I was schmoozing with Simcha, a young mother, yesterday. We met up in the hot tub at the J, where women gather to gripe and commiserate affectionately, unwinding after a workout and a long day. She mentioned her adventurous trip to the shoe store with her young brood in tow, and expected to receive a sympathetic nod.

“Oh, thank you for reminding me!” I gushed. “I’ve been meaning to write about the particular mommying challenge of shoes.”

“Glad I could help,” she mumbled, a bit surprised at my reaction.

Shoes. A disaster for a (not that organized or wealthy) mom.

There’s got to be a more efficient system than shoesOkay, maybe “disaster” is a bit extreme of a word; we’re not begging on the street in Calcutta, or digging out from a hurricane in Haiti, thank G‑d.

Let’s just say, a challenge.

I have few serious complaints to the Master of the Universe, few recalls I’d like to recommend. By and large, the world is a marvelous place.

But there’s got to be a more efficient system than shoes. Why can’t people be endowed with hooves or tough leathery soles that grow along with them?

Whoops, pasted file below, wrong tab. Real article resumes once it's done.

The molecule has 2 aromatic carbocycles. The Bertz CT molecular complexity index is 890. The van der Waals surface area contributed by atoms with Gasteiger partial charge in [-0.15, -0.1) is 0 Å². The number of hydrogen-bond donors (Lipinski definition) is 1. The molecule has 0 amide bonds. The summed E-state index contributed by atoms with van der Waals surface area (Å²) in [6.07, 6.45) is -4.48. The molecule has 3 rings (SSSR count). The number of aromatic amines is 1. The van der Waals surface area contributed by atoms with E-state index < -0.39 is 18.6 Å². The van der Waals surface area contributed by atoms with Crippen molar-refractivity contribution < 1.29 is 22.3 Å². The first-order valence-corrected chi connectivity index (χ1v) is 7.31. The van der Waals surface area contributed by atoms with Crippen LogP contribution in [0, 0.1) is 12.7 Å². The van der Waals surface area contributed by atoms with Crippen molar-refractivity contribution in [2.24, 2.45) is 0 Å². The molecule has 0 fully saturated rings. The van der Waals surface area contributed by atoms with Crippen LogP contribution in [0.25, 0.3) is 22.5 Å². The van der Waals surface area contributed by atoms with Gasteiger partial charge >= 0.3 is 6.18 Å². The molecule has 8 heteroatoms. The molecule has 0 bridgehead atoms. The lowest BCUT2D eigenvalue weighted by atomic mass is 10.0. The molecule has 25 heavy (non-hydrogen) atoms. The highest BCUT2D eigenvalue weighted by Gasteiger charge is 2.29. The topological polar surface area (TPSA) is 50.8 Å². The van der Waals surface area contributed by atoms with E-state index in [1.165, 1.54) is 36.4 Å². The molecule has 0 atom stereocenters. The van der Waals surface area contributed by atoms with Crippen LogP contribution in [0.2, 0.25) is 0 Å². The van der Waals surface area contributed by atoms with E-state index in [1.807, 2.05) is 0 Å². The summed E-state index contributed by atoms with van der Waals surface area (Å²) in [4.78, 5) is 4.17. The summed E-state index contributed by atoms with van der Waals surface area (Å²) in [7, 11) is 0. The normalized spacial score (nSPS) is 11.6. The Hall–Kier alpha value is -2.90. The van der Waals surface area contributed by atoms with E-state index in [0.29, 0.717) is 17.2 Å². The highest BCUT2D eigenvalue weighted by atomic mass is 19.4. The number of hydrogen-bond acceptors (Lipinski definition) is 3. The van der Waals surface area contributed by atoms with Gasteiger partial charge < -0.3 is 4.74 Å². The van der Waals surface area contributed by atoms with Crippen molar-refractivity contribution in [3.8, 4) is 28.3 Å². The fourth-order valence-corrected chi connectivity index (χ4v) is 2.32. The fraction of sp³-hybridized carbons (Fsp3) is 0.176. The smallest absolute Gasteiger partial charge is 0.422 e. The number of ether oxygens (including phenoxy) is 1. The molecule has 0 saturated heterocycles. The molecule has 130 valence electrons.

Kids’ feet grow. Quickly.

Kids’ shoes wear out. Quickly.

Kids have to be at the store to try on shoes; you can’t grab them (the shoes) off a rack.

Shoes come off feet in many places, unlike clothes which more or less stay on the body most of the day, and are taken off and stashed in mostly predictable places, like under beds, closet floors, piled in the bathroom with the wet towels, and so forth.

A matching pair must be found in the morning before proceeding to school or camp. Not one, but two. Unless you can convince your kid to hop all day. These leather or canvas items are much more size-specific than other garments. Perhaps you could substitute big sister’s shirt or little brother’s shorts, but shoes aren’t usually interchangeable. You gotta find a pair for that wiggly kid who always seems to have just one.

How many promising starts of fresh days have spiraled into tears and frustrations, with a kid who can’t find their shoe, as everyone else is sliding out the front door and waiting impatiently?